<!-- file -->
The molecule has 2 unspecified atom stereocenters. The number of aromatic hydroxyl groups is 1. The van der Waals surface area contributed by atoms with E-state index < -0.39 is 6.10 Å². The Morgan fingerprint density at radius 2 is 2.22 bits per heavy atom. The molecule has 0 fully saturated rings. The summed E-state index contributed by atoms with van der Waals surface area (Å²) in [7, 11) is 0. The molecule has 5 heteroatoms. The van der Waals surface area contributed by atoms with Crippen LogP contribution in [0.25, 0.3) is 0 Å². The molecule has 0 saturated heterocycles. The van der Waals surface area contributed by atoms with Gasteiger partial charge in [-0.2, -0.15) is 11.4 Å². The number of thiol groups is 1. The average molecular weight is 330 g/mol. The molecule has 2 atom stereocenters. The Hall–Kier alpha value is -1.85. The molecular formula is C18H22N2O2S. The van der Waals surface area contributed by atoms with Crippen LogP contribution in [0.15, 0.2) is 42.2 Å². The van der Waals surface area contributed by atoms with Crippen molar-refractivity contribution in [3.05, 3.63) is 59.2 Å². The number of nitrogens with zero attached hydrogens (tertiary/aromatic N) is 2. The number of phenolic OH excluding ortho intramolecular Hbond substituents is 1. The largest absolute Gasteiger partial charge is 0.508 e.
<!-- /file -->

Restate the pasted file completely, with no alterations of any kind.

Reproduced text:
The molecule has 2 unspecified atom stereocenters. The number of aromatic hydroxyl groups is 1. The van der Waals surface area contributed by atoms with E-state index < -0.39 is 6.10 Å². The Morgan fingerprint density at radius 2 is 2.22 bits per heavy atom. The molecule has 0 fully saturated rings. The summed E-state index contributed by atoms with van der Waals surface area (Å²) in [7, 11) is 0. The molecule has 5 heteroatoms. The van der Waals surface area contributed by atoms with Crippen LogP contribution in [0.25, 0.3) is 0 Å². The molecule has 0 saturated heterocycles. The van der Waals surface area contributed by atoms with Gasteiger partial charge in [-0.2, -0.15) is 11.4 Å². The number of thiol groups is 1. The average molecular weight is 330 g/mol. The molecule has 2 atom stereocenters. The Hall–Kier alpha value is -1.85. The molecular formula is C18H22N2O2S. The van der Waals surface area contributed by atoms with Crippen LogP contribution in [0.15, 0.2) is 42.2 Å². The van der Waals surface area contributed by atoms with Crippen molar-refractivity contribution in [3.05, 3.63) is 59.2 Å². The number of nitrogens with zero attached hydrogens (tertiary/aromatic N) is 2. The number of phenolic OH excluding ortho intramolecular Hbond substituents is 1. The largest absolute Gasteiger partial charge is 0.508 e.